Landscape with a Calm
In this painting, I notice that Poussin is very effective at creating a reflection of the horizon on the surface of the pond. the painting itself consists of a shepherd and his flock in the foreground, a pond with a reflection in the middle ground, and a town in front of dark, hazy mountains in the background. Poussin uses mainly earthy greens, yellows, and browns, and a very intense light blue for the pond and the sky. One of the strategies Poussin uses to create a sense of depth in his painting is using darker colors near the foreground that eventually get lighter in value and more hazy in the background, or horizon. The colors in the background are also more of a grayish-blue hue, which is very much how landscapes such as these appear in real life due to reflection of blue light from the sky. This creates what is called an atmospheric perspective.
Italianate Landscape with Travelers on a Path
This painting is similar in many ways to the one above, yet it incorporates other obvious strategies to create an appearance of depth. This painting contains a very dynamic landscape trees and with a mountain path following a waterfall in the foreground. Also, the foreground contains four travelers with two mules. In the middle ground, there is a dark green tree line that leads up from the right side of the painting and up the side of the mountain to the left. In the distance, there are hazy silhouettes of a mountain range that are made of more washed-out colors. However, different from the painting by Poussin, the colors in the background (yellow, red, orange) are of higher intensity, which gives the painting the appearance of being set during sunset with the sun off in the right side of the painting. Another alternative strategy that Both uses in this painting is the use of a receding "s-curve" path that begins in the foreground and curves before traveling up the hill to the left side of the image. Also, far up on the trail, you can see a man on a horse that is comparatively smaller than the people and horses in the foreground. This further reinforces the appearance of a receding trail, and the smaller relative size of the figure makes it look like it is in the distance as well.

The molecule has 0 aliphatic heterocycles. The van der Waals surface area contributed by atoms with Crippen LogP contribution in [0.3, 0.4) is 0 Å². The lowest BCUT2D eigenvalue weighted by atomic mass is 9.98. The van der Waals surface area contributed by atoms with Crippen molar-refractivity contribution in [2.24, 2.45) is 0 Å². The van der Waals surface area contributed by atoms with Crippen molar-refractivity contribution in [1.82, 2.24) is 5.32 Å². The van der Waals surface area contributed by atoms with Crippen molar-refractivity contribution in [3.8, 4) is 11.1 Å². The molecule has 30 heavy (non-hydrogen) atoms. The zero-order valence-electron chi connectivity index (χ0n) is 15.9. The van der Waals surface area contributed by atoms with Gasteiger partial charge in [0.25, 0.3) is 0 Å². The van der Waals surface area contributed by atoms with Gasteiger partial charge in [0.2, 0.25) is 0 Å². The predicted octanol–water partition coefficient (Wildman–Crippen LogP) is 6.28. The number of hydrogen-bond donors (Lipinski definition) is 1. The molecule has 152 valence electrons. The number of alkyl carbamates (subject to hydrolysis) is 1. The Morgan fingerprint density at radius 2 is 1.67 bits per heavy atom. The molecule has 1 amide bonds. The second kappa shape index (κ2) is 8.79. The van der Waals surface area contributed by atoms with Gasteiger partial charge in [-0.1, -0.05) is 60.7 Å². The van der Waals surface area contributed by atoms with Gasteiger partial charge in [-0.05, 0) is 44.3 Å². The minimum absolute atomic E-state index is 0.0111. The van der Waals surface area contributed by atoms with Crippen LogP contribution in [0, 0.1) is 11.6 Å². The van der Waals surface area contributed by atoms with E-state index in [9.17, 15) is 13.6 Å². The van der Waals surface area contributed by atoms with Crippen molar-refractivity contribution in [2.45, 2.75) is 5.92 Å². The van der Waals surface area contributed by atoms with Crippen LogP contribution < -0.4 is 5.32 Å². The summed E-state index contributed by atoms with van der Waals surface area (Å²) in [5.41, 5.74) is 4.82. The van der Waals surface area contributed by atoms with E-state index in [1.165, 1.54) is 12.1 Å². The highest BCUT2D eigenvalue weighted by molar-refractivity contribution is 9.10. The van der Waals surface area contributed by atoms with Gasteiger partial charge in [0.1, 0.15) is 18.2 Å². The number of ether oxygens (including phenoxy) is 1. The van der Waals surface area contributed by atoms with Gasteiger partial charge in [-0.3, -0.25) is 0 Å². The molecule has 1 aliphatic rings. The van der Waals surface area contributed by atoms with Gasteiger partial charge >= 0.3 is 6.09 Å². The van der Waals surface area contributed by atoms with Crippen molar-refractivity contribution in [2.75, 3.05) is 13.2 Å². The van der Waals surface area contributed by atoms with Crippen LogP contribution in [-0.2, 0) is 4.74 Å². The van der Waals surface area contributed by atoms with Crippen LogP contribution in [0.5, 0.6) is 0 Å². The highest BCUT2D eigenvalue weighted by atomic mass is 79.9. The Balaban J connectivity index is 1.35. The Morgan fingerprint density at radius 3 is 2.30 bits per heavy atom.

An underpainting is the first layer of paint that goes below all others in a painting. It provides the base for all other colors, and allows the painter to begin to create contrast and tone from the beginning. It also helps artists develop a plan for the location and composition of the images and different colors that they will later incorporate. Different color undertones can also have an influence of the overall tone of the painting. For example, an underpainting of blue will give the painting a cool tone, while a yellow will give the painting a warmer tone, and some purples are good for creating shadows.